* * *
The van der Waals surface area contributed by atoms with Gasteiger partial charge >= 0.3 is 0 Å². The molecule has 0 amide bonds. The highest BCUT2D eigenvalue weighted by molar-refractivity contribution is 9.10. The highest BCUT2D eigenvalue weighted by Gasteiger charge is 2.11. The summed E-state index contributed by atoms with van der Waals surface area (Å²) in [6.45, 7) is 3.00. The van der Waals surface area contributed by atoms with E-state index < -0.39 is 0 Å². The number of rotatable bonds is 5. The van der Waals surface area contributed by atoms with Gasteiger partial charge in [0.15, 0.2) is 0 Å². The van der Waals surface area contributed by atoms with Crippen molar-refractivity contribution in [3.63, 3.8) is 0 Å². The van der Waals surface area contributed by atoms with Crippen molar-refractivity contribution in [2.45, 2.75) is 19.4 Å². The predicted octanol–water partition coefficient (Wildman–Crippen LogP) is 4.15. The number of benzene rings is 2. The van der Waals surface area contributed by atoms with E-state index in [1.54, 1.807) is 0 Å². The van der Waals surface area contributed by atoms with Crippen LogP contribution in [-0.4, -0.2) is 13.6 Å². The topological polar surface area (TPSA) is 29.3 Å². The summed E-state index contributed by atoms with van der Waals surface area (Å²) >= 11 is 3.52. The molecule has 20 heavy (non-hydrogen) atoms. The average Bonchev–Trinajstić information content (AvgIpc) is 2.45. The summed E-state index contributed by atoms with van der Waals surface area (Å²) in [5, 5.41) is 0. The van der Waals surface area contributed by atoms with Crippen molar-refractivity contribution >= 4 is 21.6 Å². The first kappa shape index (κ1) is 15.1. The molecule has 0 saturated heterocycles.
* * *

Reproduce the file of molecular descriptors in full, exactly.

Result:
The van der Waals surface area contributed by atoms with Gasteiger partial charge >= 0.3 is 0 Å². The molecule has 0 amide bonds. The highest BCUT2D eigenvalue weighted by molar-refractivity contribution is 9.10. The highest BCUT2D eigenvalue weighted by Gasteiger charge is 2.11. The summed E-state index contributed by atoms with van der Waals surface area (Å²) in [6.45, 7) is 3.00. The van der Waals surface area contributed by atoms with E-state index < -0.39 is 0 Å². The number of rotatable bonds is 5. The van der Waals surface area contributed by atoms with Gasteiger partial charge in [0.15, 0.2) is 0 Å². The van der Waals surface area contributed by atoms with Crippen molar-refractivity contribution in [3.63, 3.8) is 0 Å². The van der Waals surface area contributed by atoms with Crippen molar-refractivity contribution in [2.45, 2.75) is 19.4 Å². The predicted octanol–water partition coefficient (Wildman–Crippen LogP) is 4.15. The number of benzene rings is 2. The van der Waals surface area contributed by atoms with E-state index in [1.54, 1.807) is 0 Å². The van der Waals surface area contributed by atoms with Crippen LogP contribution in [-0.4, -0.2) is 13.6 Å². The topological polar surface area (TPSA) is 29.3 Å². The summed E-state index contributed by atoms with van der Waals surface area (Å²) >= 11 is 3.52. The molecule has 20 heavy (non-hydrogen) atoms. The average Bonchev–Trinajstić information content (AvgIpc) is 2.45. The summed E-state index contributed by atoms with van der Waals surface area (Å²) in [5, 5.41) is 0. The van der Waals surface area contributed by atoms with Crippen molar-refractivity contribution >= 4 is 21.6 Å². The first kappa shape index (κ1) is 15.1. The molecule has 0 saturated heterocycles.